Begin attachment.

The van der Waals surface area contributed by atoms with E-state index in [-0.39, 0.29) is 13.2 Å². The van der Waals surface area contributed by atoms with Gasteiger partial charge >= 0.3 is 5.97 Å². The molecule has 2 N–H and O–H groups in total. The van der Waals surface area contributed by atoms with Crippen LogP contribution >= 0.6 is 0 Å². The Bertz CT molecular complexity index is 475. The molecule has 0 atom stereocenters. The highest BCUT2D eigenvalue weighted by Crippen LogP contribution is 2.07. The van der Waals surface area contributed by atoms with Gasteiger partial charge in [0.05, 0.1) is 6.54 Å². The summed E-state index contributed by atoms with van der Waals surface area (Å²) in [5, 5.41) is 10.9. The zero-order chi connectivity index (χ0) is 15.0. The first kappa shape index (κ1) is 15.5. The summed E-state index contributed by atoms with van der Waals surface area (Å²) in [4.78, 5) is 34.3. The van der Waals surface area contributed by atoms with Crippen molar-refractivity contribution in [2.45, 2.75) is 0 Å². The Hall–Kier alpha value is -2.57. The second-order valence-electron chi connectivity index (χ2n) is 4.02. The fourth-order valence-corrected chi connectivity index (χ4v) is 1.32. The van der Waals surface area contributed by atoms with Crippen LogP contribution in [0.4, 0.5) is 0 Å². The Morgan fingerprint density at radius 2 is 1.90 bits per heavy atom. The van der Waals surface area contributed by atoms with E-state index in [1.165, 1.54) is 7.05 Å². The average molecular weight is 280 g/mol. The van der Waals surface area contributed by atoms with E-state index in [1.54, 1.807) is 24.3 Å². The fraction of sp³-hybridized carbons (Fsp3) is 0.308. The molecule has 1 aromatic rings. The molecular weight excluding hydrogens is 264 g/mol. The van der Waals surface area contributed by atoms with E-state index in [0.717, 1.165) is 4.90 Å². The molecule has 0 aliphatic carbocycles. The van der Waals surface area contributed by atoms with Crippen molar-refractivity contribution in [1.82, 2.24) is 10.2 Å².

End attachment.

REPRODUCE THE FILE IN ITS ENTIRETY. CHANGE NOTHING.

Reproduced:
The van der Waals surface area contributed by atoms with E-state index in [-0.39, 0.29) is 13.2 Å². The van der Waals surface area contributed by atoms with Gasteiger partial charge >= 0.3 is 5.97 Å². The molecule has 2 N–H and O–H groups in total. The van der Waals surface area contributed by atoms with Crippen LogP contribution >= 0.6 is 0 Å². The Bertz CT molecular complexity index is 475. The molecule has 0 atom stereocenters. The highest BCUT2D eigenvalue weighted by Crippen LogP contribution is 2.07. The van der Waals surface area contributed by atoms with Gasteiger partial charge in [0.05, 0.1) is 6.54 Å². The summed E-state index contributed by atoms with van der Waals surface area (Å²) in [5, 5.41) is 10.9. The zero-order chi connectivity index (χ0) is 15.0. The first kappa shape index (κ1) is 15.5. The summed E-state index contributed by atoms with van der Waals surface area (Å²) in [4.78, 5) is 34.3. The van der Waals surface area contributed by atoms with Crippen molar-refractivity contribution in [2.45, 2.75) is 0 Å². The Hall–Kier alpha value is -2.57. The second-order valence-electron chi connectivity index (χ2n) is 4.02. The fourth-order valence-corrected chi connectivity index (χ4v) is 1.32. The van der Waals surface area contributed by atoms with Crippen LogP contribution in [0.4, 0.5) is 0 Å². The Morgan fingerprint density at radius 2 is 1.90 bits per heavy atom. The van der Waals surface area contributed by atoms with E-state index in [1.165, 1.54) is 7.05 Å². The average molecular weight is 280 g/mol. The van der Waals surface area contributed by atoms with E-state index in [1.54, 1.807) is 24.3 Å². The fraction of sp³-hybridized carbons (Fsp3) is 0.308. The molecule has 1 aromatic rings. The molecular weight excluding hydrogens is 264 g/mol. The van der Waals surface area contributed by atoms with E-state index in [0.717, 1.165) is 4.90 Å². The molecule has 0 aliphatic carbocycles. The van der Waals surface area contributed by atoms with Crippen molar-refractivity contribution in [1.82, 2.24) is 10.2 Å².